8-Week Chapter Shortcut Facilitated Cohort (April-May 2024)
In this facilitated 8-week Book Chapter Shortcut, you’ll work alongside a cohort of authors to repurpose your writing into a solid draft of a book chapter. This course is designed for authors who have existing writing (notes, a dissertation chapter, conference papers, seminar papers) and need to revise that writing into a publishable chapter. It is NOT designed for authors who merely have an idea for a chapter but have not yet written material.
During the 8-week facilitated cohort, there will be four 90-minute coworking workshops, designed to help you make faster progress than you ever thought possible. In the even-numbered weeks, we’ll host an office hour during which time we’ll answer questions and troubleshoot challenges. We will meet on Wednesdays from 12-1:30 Eastern/9-10:30 Pacific.
You will need a copy of The Dissertation-to-Book Workbook to participate. We will work through Chapters 14 and 15 of the workbook.
6-Week Facilitated Dissertation-to-Book Workbook Experience (January-February 2024)
In this facilitated workshop, which meets once a week for 6 weeks, we guide participants through Phase I of the Dissertation-to-Book Workbook (corresponding to Chapters 1–13). The workshop is designed for book authors who want practical steps, expert guidance, and peer support as they get the big picture view of their book manuscript. To benefit from the workshop, authors should have some of their ideas (substantial parts of at least 50% of their chapters) down on paper already in the form of dissertation chapters, notes, conference papers, journal articles, and so on. Via conversations and hands-on exercises, participants will evaluate their book’s scope and organizing principle, draft answerable research questions, produce chapter snapshots, describe their narrative arc, assemble an argument, identify what to cut and what to keep, and much more. You will work ON your book manuscript to develop confidence in your project. Please note that you will not work IN your manuscript or chapters. FOr opportunities to revise your chapters, see our “Chapter Shortcut” cohort. This workshop requires participants to spend about 6 hours per week on writing exercises at their own pace outside the scheduled workshop time.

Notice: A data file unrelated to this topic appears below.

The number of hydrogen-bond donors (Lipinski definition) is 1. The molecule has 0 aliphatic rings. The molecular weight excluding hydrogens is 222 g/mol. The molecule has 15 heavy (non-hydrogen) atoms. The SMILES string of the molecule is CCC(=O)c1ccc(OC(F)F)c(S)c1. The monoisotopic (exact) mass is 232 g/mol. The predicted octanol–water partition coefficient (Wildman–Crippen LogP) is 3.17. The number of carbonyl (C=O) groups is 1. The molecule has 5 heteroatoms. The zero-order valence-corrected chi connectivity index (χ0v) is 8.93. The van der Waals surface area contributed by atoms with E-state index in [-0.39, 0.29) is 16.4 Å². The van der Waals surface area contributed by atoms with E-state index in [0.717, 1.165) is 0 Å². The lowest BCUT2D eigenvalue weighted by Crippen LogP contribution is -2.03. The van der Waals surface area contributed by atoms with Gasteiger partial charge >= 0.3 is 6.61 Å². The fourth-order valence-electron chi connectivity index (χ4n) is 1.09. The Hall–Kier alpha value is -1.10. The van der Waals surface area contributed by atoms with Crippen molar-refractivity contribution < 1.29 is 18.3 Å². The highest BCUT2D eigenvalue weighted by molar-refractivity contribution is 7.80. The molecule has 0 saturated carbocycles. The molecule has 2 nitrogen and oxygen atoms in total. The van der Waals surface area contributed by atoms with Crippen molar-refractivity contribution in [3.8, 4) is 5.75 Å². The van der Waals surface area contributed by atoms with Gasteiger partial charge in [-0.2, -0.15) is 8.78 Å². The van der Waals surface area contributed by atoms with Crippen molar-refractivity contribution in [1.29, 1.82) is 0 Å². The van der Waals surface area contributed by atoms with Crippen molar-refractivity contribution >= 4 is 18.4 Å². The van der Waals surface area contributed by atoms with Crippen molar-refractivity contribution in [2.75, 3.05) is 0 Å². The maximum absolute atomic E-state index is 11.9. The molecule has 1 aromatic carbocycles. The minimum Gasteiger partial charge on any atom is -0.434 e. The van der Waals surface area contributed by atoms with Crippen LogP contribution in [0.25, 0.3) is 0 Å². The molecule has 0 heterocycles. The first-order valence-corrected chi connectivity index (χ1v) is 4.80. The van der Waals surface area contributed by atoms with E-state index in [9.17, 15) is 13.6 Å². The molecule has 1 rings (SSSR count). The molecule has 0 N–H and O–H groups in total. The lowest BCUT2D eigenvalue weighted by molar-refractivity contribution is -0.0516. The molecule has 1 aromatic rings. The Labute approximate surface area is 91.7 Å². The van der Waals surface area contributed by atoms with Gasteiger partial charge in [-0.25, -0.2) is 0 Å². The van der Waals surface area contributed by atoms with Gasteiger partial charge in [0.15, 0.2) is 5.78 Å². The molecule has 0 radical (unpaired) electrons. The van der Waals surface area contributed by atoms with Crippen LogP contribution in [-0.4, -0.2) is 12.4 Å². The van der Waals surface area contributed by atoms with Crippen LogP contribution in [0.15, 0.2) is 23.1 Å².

Never Miss a Workshop!
Enter your name and email address below to be the first to know when future workshops open!
In this Zoom workshop, we cover:
- How a book is really different from a dissertation
- Steps you can take to finally get a handle on your “book argument”
- How to develop your “book voice” and eliminate dissertationese
In this Zoom workshop, we cover:
- How to distill your book’s main claims and thread them throughout your chapters
- How your book’s organizing principle shapes its argument
- How to get a sense of your book’s narrative arc
Invite us for an Institutional or Conference Workshop
We are available to give workshops for faculty members about the book-writing process via Zoom or in person. Below, you will find a list of topics we are able to cover. Institutional workshops typically include one or two topics, but we are happy to tailor something to your specific needs and interests.
Book Questions, Chapter Answers: Practical Tools for Managing Your Book
How can you keep track of your book’s central argument when you’re in deep in the weeds of your chapters? In this workshop, we present a framework for understanding the relationship between an academic monograph’s core argument and the evidence discussed in its chapters. In a series of hands-on exercises, we demonstrate how to use this framework—two or three key questions, plus an answer to every question for every chapter—to distill your book’s most important priorities, articulate an argument, and align your book’s evidence with its claims. You will leave with a handout that outlines ways to use your book questions and chapter answers to evaluate your book’s organizing principle and narrative arc.
Eliminating Dissertation-ese: Tips for Writers of First Books